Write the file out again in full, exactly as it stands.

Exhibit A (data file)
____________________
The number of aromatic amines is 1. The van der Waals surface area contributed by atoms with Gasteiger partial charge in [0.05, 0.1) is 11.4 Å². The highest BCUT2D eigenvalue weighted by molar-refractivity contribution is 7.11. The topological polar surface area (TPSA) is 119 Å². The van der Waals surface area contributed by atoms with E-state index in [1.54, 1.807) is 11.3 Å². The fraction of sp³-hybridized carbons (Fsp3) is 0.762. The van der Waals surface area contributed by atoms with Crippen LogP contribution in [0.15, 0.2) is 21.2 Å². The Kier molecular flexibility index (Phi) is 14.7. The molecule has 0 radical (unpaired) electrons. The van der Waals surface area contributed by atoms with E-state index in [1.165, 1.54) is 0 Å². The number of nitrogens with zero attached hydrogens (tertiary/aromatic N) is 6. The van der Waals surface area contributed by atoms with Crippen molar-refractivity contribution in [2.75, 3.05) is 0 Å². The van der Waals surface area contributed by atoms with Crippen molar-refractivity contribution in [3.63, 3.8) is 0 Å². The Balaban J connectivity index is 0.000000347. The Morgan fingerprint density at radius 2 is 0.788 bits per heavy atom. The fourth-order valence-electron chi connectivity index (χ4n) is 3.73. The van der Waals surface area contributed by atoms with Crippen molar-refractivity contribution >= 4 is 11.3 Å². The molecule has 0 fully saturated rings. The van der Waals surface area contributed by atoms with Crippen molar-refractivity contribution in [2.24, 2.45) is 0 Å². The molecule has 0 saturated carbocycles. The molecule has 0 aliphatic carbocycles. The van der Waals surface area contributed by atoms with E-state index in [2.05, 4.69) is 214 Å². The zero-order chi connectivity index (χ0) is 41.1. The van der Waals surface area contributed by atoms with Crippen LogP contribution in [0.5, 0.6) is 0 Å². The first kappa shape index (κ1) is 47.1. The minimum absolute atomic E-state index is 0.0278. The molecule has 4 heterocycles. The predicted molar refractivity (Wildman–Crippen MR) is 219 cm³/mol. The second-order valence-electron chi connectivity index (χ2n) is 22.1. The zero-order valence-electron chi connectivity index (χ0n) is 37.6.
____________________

The number of aromatic amines is 1. The van der Waals surface area contributed by atoms with Gasteiger partial charge in [0.05, 0.1) is 11.4 Å². The highest BCUT2D eigenvalue weighted by molar-refractivity contribution is 7.11. The topological polar surface area (TPSA) is 119 Å². The van der Waals surface area contributed by atoms with E-state index in [1.54, 1.807) is 11.3 Å². The fraction of sp³-hybridized carbons (Fsp3) is 0.762. The van der Waals surface area contributed by atoms with Crippen LogP contribution in [0.15, 0.2) is 21.2 Å². The Kier molecular flexibility index (Phi) is 14.7. The molecule has 0 radical (unpaired) electrons. The van der Waals surface area contributed by atoms with E-state index in [1.165, 1.54) is 0 Å². The number of nitrogens with zero attached hydrogens (tertiary/aromatic N) is 6. The van der Waals surface area contributed by atoms with Crippen molar-refractivity contribution in [2.75, 3.05) is 0 Å². The van der Waals surface area contributed by atoms with Crippen molar-refractivity contribution in [3.63, 3.8) is 0 Å². The Balaban J connectivity index is 0.000000347. The Morgan fingerprint density at radius 2 is 0.788 bits per heavy atom. The fourth-order valence-electron chi connectivity index (χ4n) is 3.73. The van der Waals surface area contributed by atoms with Crippen molar-refractivity contribution >= 4 is 11.3 Å². The molecule has 0 fully saturated rings. The van der Waals surface area contributed by atoms with Crippen molar-refractivity contribution in [2.24, 2.45) is 0 Å². The molecule has 0 saturated carbocycles. The molecule has 0 aliphatic carbocycles. The van der Waals surface area contributed by atoms with E-state index in [2.05, 4.69) is 214 Å². The zero-order chi connectivity index (χ0) is 41.1. The van der Waals surface area contributed by atoms with Crippen LogP contribution in [0.5, 0.6) is 0 Å². The first kappa shape index (κ1) is 47.1. The minimum absolute atomic E-state index is 0.0278. The molecule has 4 heterocycles. The predicted molar refractivity (Wildman–Crippen MR) is 219 cm³/mol. The second-order valence-electron chi connectivity index (χ2n) is 22.1. The zero-order valence-electron chi connectivity index (χ0n) is 37.6.